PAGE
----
In addition to mentioning your alma mater, the diploma you have received and when you graduated, notice should be made of some of the most important courses you have taken and academic awards you have won –particularly those that are most applicable to your field of knowledge.
Yet don’t put your explanations over! Under two or four bullet points, each entry in your CV should provide only the required information.
3. Don’t forget to attach volunteer work and internships experience
Internships or voluntary work inform admissions officers what your goals are, but also that for reasons other than direct financial benefits you are able to work hard. When you plan to change college subject areas, volunteer service or internships will help close the gaps between your present discipline and your ideal one.
You will emphasis here on explaining what you have done and not on what you think it says about you. Include the requisite facts so the admissions officers can draw their own conclusions.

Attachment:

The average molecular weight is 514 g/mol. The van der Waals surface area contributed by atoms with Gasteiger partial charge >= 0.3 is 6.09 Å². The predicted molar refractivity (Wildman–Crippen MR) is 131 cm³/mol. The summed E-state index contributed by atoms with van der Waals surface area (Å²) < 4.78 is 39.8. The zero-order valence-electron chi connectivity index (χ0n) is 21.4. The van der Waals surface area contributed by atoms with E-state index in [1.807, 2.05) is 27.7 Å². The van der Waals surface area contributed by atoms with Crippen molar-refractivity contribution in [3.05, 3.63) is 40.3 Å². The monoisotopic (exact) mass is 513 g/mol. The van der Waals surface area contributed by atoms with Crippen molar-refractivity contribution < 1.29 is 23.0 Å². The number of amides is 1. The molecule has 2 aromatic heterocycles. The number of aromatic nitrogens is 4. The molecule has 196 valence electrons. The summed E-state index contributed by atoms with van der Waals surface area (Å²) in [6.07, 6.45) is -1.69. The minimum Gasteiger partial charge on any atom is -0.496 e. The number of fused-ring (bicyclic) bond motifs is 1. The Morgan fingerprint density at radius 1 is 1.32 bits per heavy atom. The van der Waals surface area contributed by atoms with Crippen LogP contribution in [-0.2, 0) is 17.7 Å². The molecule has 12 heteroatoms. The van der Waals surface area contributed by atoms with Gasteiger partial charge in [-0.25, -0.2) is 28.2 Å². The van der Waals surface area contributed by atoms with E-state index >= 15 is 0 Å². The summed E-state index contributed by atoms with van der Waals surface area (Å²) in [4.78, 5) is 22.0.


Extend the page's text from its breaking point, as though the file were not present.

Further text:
It’s teaching experience that impresses admission committees, as it is part of what education is about. And make sure to mention every training, internship or paying position where you were a teacher or assistant teacher previously.
4. Use powerful language and have a clear framework
A curriculum vitae optimal length is 1 to 2 pages. Bottom line? A curriculum vitae isn’t the place to waste vocabulary and add pointless clickbait. Within a small space, you should pick your words carefully so that they say a lot about your accomplishments.
Watch out for internet clichés taken from CV templates or examples, which would just inform the admission committee you are reading an article on how to write a CV. This includes catch phrases such as “detail-oriented” which the commission has heard for so many occasions already.